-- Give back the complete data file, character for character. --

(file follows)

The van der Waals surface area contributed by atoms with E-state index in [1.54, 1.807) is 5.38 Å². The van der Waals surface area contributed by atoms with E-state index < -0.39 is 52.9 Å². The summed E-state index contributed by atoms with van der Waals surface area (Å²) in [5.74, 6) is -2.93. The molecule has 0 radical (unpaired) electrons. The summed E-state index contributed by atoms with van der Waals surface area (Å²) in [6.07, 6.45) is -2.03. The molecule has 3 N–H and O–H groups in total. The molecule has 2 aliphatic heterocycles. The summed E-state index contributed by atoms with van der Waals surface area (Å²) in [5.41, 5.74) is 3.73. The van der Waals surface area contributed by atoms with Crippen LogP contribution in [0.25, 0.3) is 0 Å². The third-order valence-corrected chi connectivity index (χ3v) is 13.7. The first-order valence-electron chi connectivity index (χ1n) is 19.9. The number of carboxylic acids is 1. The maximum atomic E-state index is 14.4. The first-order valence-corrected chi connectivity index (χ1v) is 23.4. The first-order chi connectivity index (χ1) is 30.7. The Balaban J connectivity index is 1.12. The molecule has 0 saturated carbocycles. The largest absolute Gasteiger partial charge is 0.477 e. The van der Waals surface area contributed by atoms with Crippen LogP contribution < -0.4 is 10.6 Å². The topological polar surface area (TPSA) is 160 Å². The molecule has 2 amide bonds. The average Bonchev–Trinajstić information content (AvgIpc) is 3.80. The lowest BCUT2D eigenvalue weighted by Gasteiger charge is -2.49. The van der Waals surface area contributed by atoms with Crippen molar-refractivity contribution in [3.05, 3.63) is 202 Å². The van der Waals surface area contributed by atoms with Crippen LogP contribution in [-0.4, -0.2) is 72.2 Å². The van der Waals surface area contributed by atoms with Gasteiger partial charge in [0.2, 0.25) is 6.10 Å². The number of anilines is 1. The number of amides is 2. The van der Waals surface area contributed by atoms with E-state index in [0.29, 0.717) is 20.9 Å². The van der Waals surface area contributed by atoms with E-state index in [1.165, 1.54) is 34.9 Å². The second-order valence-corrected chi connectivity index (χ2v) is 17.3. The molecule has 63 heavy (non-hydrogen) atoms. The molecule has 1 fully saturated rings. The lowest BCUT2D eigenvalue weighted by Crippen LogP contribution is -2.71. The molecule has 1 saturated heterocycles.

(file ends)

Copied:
The van der Waals surface area contributed by atoms with E-state index in [1.54, 1.807) is 5.38 Å². The van der Waals surface area contributed by atoms with E-state index < -0.39 is 52.9 Å². The summed E-state index contributed by atoms with van der Waals surface area (Å²) in [5.74, 6) is -2.93. The molecule has 0 radical (unpaired) electrons. The summed E-state index contributed by atoms with van der Waals surface area (Å²) in [6.07, 6.45) is -2.03. The molecule has 3 N–H and O–H groups in total. The molecule has 2 aliphatic heterocycles. The summed E-state index contributed by atoms with van der Waals surface area (Å²) in [5.41, 5.74) is 3.73. The van der Waals surface area contributed by atoms with Crippen LogP contribution in [0.25, 0.3) is 0 Å². The third-order valence-corrected chi connectivity index (χ3v) is 13.7. The first-order valence-electron chi connectivity index (χ1n) is 19.9. The number of carboxylic acids is 1. The maximum atomic E-state index is 14.4. The first-order valence-corrected chi connectivity index (χ1v) is 23.4. The first-order chi connectivity index (χ1) is 30.7. The Balaban J connectivity index is 1.12. The molecule has 0 saturated carbocycles. The largest absolute Gasteiger partial charge is 0.477 e. The van der Waals surface area contributed by atoms with Crippen LogP contribution < -0.4 is 10.6 Å². The topological polar surface area (TPSA) is 160 Å². The molecule has 2 amide bonds. The average Bonchev–Trinajstić information content (AvgIpc) is 3.80. The lowest BCUT2D eigenvalue weighted by Gasteiger charge is -2.49. The van der Waals surface area contributed by atoms with Crippen molar-refractivity contribution in [3.05, 3.63) is 202 Å². The van der Waals surface area contributed by atoms with Crippen LogP contribution in [-0.4, -0.2) is 72.2 Å². The van der Waals surface area contributed by atoms with Gasteiger partial charge in [0.2, 0.25) is 6.10 Å². The number of anilines is 1. The number of amides is 2. The van der Waals surface area contributed by atoms with E-state index in [0.29, 0.717) is 20.9 Å². The van der Waals surface area contributed by atoms with E-state index in [1.165, 1.54) is 34.9 Å². The second-order valence-corrected chi connectivity index (χ2v) is 17.3. The molecule has 63 heavy (non-hydrogen) atoms. The molecule has 1 fully saturated rings. The lowest BCUT2D eigenvalue weighted by Crippen LogP contribution is -2.71. The molecule has 1 saturated heterocycles.